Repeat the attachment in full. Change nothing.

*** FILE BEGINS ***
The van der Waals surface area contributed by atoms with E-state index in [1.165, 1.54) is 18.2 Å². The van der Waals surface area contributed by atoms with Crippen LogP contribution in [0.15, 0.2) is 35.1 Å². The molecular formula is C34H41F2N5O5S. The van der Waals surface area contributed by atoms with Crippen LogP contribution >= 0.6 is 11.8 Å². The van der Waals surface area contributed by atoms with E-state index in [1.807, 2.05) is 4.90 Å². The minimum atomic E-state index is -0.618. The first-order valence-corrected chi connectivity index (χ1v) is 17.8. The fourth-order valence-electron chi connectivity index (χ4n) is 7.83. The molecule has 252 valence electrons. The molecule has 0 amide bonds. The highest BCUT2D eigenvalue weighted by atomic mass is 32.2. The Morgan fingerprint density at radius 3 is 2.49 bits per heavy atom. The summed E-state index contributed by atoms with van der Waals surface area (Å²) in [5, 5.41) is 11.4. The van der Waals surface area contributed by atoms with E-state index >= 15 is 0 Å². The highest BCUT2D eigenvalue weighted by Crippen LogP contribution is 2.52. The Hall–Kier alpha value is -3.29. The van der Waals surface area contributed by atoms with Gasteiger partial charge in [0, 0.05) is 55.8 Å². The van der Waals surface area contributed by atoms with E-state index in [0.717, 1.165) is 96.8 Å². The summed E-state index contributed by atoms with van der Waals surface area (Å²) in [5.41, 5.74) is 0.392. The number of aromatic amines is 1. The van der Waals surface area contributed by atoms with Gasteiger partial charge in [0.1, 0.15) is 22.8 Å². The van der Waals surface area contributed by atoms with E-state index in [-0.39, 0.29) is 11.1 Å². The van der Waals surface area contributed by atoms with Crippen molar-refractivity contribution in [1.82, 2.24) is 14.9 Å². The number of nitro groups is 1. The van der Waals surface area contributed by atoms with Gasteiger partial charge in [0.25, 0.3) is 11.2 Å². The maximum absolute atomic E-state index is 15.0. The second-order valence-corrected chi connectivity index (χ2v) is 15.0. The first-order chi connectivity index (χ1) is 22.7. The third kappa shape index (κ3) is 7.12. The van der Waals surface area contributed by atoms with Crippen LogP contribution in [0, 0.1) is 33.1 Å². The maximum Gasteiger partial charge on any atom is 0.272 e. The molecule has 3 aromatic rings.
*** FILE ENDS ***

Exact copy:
The van der Waals surface area contributed by atoms with E-state index in [1.165, 1.54) is 18.2 Å². The van der Waals surface area contributed by atoms with Crippen LogP contribution in [0.15, 0.2) is 35.1 Å². The molecular formula is C34H41F2N5O5S. The van der Waals surface area contributed by atoms with Crippen LogP contribution >= 0.6 is 11.8 Å². The van der Waals surface area contributed by atoms with E-state index in [1.807, 2.05) is 4.90 Å². The minimum atomic E-state index is -0.618. The first-order valence-corrected chi connectivity index (χ1v) is 17.8. The fourth-order valence-electron chi connectivity index (χ4n) is 7.83. The molecule has 252 valence electrons. The molecule has 0 amide bonds. The highest BCUT2D eigenvalue weighted by atomic mass is 32.2. The Morgan fingerprint density at radius 3 is 2.49 bits per heavy atom. The summed E-state index contributed by atoms with van der Waals surface area (Å²) in [5, 5.41) is 11.4. The van der Waals surface area contributed by atoms with E-state index >= 15 is 0 Å². The highest BCUT2D eigenvalue weighted by Crippen LogP contribution is 2.52. The Hall–Kier alpha value is -3.29. The van der Waals surface area contributed by atoms with Gasteiger partial charge in [0, 0.05) is 55.8 Å². The van der Waals surface area contributed by atoms with E-state index in [0.717, 1.165) is 96.8 Å². The summed E-state index contributed by atoms with van der Waals surface area (Å²) in [5.41, 5.74) is 0.392. The number of aromatic amines is 1. The van der Waals surface area contributed by atoms with Gasteiger partial charge in [0.1, 0.15) is 22.8 Å². The van der Waals surface area contributed by atoms with E-state index in [-0.39, 0.29) is 11.1 Å². The van der Waals surface area contributed by atoms with Crippen molar-refractivity contribution in [1.82, 2.24) is 14.9 Å². The number of nitro groups is 1. The van der Waals surface area contributed by atoms with Gasteiger partial charge in [0.25, 0.3) is 11.2 Å². The maximum absolute atomic E-state index is 15.0. The second-order valence-corrected chi connectivity index (χ2v) is 15.0. The first-order chi connectivity index (χ1) is 22.7. The third kappa shape index (κ3) is 7.12. The van der Waals surface area contributed by atoms with Crippen LogP contribution in [0, 0.1) is 33.1 Å². The maximum Gasteiger partial charge on any atom is 0.272 e. The molecule has 3 aromatic rings.